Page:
Editor in Chief: Moh. Reza Huwaida Friday, February 15th, 2019

Pakistan: Playing Masterfully the Peace Game

Afghanistan peace talks is going on between the US and Taliban; leaving Afghan government in the sidelines. The United States and Afghanistan’s Taliban opened a new round of peace talks Monday in Qatar that continued on Thursday. Though Taliban had already rejected the peace talks with the US envoy in Pakistan, they had well prepared for the talks; managing two car bombings, the bombing of Green Village that according to the interior ministry officials killed three Afghan military personnel, and one civilian. However, reports varied on the number of wounded. And some outlets put the number as high as ninety. Among those who wounded, the overwhelming majority of which were civilians, twenty-three were children and twelve were women. The second car bombing last week that wounded more than a hundred people, and more than a hundred more lost their lives was launched on an Afghan military base in Maidan Wardak province. Due to the attack, a member of the US military was killed too, which is expected to impact the Trump administration’s withdrawal plan.
Why, Where and Who Masterminded the Attacks
As the Afghan security forces remain too overstretched to take on the growing menace of the Taliban in different pockets of the country and their high casualty rates, it raises serious doubts about whether they can be an effective provider of security once the US withdraws half of its troops. And as the peace talks is approaching a critical phase, the Afghan Taliban and the strategic supporters of the group tend to make the most benefits out of this process and realizing this goal will be impossible, unless the group has an upper hand in the battlefield. As a result the Afghan Taliban with the support of the intelligence agencies of some external states design and launch its attacks on the areas that these agencies identify as strategic targets.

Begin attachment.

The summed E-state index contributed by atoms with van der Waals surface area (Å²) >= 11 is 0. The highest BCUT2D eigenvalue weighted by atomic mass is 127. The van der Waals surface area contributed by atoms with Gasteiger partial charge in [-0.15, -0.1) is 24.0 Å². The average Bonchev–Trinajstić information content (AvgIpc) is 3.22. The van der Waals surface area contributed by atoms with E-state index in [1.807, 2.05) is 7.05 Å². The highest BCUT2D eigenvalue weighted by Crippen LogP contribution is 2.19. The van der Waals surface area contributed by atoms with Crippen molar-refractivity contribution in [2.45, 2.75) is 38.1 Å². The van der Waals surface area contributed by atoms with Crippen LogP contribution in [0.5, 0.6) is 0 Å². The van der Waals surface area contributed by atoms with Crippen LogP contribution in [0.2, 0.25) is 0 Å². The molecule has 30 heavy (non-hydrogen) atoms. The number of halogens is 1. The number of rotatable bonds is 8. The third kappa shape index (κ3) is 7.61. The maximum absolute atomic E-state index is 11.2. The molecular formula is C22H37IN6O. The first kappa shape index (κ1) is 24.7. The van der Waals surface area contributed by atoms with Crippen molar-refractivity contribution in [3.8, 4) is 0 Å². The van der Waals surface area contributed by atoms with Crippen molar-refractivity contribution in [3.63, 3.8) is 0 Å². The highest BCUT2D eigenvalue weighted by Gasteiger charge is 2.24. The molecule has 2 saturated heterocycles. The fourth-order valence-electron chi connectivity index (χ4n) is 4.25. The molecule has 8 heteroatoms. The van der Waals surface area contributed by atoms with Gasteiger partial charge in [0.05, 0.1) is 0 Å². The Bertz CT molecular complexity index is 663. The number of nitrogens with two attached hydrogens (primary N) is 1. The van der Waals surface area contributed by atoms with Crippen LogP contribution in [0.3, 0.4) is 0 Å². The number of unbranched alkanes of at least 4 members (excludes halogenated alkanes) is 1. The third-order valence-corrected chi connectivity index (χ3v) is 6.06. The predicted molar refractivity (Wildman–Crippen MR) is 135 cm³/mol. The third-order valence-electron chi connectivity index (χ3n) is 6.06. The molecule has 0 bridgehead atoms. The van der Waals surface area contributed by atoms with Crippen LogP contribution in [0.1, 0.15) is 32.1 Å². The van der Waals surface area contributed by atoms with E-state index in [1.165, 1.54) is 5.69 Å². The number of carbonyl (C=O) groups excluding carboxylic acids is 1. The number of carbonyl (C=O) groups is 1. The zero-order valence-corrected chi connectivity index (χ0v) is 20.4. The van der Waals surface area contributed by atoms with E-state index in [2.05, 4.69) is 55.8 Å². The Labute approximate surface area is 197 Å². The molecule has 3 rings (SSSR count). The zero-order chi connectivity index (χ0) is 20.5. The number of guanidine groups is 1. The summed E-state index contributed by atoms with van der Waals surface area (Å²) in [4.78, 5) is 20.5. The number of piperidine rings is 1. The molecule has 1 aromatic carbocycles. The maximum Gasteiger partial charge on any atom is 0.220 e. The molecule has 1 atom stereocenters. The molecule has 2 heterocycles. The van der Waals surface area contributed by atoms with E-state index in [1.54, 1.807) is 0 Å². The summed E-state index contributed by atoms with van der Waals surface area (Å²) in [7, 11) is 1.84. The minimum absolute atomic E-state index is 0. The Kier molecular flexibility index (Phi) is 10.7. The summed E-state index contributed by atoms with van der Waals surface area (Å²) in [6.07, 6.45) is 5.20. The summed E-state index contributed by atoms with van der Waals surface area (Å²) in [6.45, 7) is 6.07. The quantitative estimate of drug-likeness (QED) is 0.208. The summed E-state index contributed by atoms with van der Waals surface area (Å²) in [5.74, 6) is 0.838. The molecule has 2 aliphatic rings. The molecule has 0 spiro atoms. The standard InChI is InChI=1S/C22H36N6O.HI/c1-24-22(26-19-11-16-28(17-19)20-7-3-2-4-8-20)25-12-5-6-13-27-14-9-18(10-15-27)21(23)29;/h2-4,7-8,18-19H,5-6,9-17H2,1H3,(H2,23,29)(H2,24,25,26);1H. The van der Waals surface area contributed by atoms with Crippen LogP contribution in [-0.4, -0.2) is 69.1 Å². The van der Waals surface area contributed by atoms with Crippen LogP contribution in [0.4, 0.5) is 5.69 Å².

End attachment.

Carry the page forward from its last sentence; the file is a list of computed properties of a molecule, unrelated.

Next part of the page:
As the Afghan President has indicated in Daus meeting, Pakistani actors has allegedly kept contributing to the strength of the Taliban in order to avert threats perceived from the American influence in Afghanistan. As Afghan Taliban lack the capacity to launch such attacks, the intelligence evidence show these attacks have are designed in Pakistan supported by ISI.
Why Taliban refused talks in Pakistan
Monday’s meeting was originally set to take place in Pakistan where Khalilzad stayed for several days before traveling to Qatar. Sources said Taliban officials refused to come to Islamabad unless the U.S. side agreed to discuss a withdrawal plan for U.S.-led foreign troops from Afghanistan. However, political commentators believe that, the main reason behind the refusal of the talks have been the immediate advantages Pakistan has been looking for. The first advantage granted to Pakistan, was that when the South Carolina Republican senator, who is considered close to President Donald Trump, spoke after a meeting with Prime Minister Imran Khan; Graham, in his press conference Sunday, noted Pakistan was taking significant steps under Khan’s leadership to promote Afghan peace and regional security. He praised Pakistan’s effort to fence the 2,600-kilometer largely porous border the country shares with Afghanistan to deter cross-border terrorism. As the issue of Afghan-Pak is one of the main causes of conflict and tensions between the two countries, and its fencing is also one of the causes of tensions between the two, such appreciation means nothing but supporting the Pakistan cause of Durand line. Second, while the peace talks are going on, Pakistan’s Prime Minister Khan also arrived in Doha for official meetings with the Qatari leadership. According to diplomatic sources Khan is likely to make contact with Taliban officials during the visit to encourage them to help in negotiating a political resolution to the Afghan war. The question that requires a true answer is that, who decides on peace talks, Taliban or Pakistan. As it is somehow clear, it is Pakistan that actually identifies where the talks shall be held and what conditions shall be set by Taliban to benefit Pakistan and undermine the national interests of Afghanistan.
In a nutshell, any peace talks without direct involvement and ownership of Afghan government will not end to a peace deal leading to stability in Afghanistan. As, the Afghan peace process has national, regional, Islamic and international dimensions, unless these issues are not ensured, addressing just the Afghan dimension will not result to putting an end to the conflict.